“Mankind was my business. The common welfare was my business; charity, mercy, forbearance, benevolence, were all my business.”
Charles Dickens, A Christmas Carol
When she got her BA in psychology and English, Suzanne McCarthy figured a decent education would open the right doors so that she would be set in life. Not in the kind of way where great riches are expected, but because of the simple notion that higher education has always promised a solid life, with economic stability.
In a modern, capitalist society like Canada’s, education is meant to be the great equalizer, no matter one’s socio-economic place.
While McCarthy got a good higher education and was raised in a solid, middle-class household, she soon found herself enrolled in Ontario’s new basic income pilot program in Lindsay, even though she is a small business owner along with her husband, Connor. They are among the 2,000 people (or couples) in Lindsay who were getting the new benefit, before the new Progressive Conservative government led by Premier Doug Ford unceremoniously cut the program.
During the election of June 7, the PCs promised they would let the pilot program be completed. The new government was sworn in June 29 and on August 1 they cancelled it.
The husband and wife team operate Cottage Woodworks, local builders who specialize in small structures, from tiny homes, to sheds and garages.
There’s a lot of anxiety in running a small business, says McCarthy. “We provide employment, and yet we’re struggling ourselves. It’s common to make lower wages than your employees sometimes.”
McCarthy is the kind of entrepreneur that basic income advocates like to point to – someone who might be in need of financial assistance and a leg up, yet is attempting to participate in an economy that has been far from kind to average people in the last few decades.
For instance, the top 20 per cent of earners in Canadian society were the only people whose share of total income rose in the nine years during 2006 to 2015, according to figures from the Broadbent Institute.
Long before they began receiving basic income, there was a particular period of desperation for the family, McCarthy says. She reached out to Ontario Works back then to see if they could help.
“The Ontario Works woman laughed when I called,” McCarthy remembers. Once she found out the McCarthy’s were business owners, despite not having available income at the time, there was nothing Ontario Works could do. The McCarthy’s would have had to have been much closer to destitution in order to have gotten a hand up from the state, a gaping social policy hole that has yet to be filled but for which basic income held some promise.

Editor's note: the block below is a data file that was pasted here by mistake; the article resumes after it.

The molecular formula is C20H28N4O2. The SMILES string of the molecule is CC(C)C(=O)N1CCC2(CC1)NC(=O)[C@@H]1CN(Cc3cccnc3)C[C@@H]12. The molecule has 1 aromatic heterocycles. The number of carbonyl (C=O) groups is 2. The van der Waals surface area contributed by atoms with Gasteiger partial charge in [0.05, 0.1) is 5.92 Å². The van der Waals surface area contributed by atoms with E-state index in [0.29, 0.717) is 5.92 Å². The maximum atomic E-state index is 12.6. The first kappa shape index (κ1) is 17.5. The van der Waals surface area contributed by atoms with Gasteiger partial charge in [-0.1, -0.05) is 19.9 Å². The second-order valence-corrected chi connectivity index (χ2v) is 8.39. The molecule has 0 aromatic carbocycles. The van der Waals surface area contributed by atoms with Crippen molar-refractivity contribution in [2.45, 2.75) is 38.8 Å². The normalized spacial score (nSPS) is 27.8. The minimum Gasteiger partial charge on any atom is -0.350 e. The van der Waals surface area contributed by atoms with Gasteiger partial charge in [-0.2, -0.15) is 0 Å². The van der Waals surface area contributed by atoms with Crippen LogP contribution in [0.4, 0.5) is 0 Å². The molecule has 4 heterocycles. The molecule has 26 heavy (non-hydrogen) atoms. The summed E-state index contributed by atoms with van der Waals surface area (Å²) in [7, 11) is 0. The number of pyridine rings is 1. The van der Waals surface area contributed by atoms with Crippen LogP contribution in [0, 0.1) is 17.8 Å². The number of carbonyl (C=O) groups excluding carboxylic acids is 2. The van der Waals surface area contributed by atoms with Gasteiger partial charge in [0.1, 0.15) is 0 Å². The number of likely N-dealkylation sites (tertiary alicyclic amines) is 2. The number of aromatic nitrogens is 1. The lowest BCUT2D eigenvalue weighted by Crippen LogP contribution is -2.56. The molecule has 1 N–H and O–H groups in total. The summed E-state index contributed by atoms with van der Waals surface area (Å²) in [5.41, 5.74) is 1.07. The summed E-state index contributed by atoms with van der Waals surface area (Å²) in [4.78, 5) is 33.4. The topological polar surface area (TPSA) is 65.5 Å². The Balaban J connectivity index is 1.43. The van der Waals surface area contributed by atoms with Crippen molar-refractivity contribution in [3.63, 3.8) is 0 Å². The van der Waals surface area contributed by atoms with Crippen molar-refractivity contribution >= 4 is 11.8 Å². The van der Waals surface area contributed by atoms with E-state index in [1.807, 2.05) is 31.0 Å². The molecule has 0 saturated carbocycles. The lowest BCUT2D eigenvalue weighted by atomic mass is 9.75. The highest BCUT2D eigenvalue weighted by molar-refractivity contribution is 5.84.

Since then things have stabilized, but the basic income pilot had been a lifeline in many ways for the few months they had collected it.
The McCarthy’s were counting on it to help on a number of fronts. For instance, they currently have a leaky roof and do not have a working furnace.
“The new roof that we were planning to install would have served to provide work for our employees in between projects for other clients. Also, it would prevent water damage that will ultimately cost us more in the long run,” she tells the Advocate.
They had also been planning for some time to purchase a ‘metal break’ – “a large tool we use on most of our projects but currently have to rent.” Purchasing this would have saved them money in the long term.
They also wanted to advertise more, since they serve all of Ontario cottage country. Advertising would help them find clients willing to invest in top-quality construction and carpentry that can withstand storms and the test of time.
“The better our advertising campaign the more steady our work and the better it is for our employees. Without this additional advertising there is a much greater risk of long periods of unemployment,” she explains.
McCarthy says the amount that we were receiving on basic Income was “substantial.”
“It would have made a significant impact on our family and business. It would have offered stability for our family and the young families that our employees support.”
As well, the results of the basic income investment in their business would have helped them support an average of one additional full-time employee through the year, says McCarthy.
She also believes that through taxation, such as the tax on their services, tax on extra materials that would have been purchased, and tax on extra payroll expenses, the government would have made back much of the money they would have given them in basic income payments.
“Additionally, they (the government) would have been able to avoid some Employment Insurance payments for our employees during slow seasons,” says McCarthy.
The Parliamentary Budget Officer (PBO) forecasts that more than 7.5 million Canadians would benefit from a national basic income program. The cost to implement such a program for all Canadians is estimated by the PBO to be about $43 billion, which could be even lower if it were administered by the federal government in cooperation with the provinces. This also not factor into account expected savings. With less poverty, this typically would translate into less stress on healthcare, social programs or even resources spent for public safety.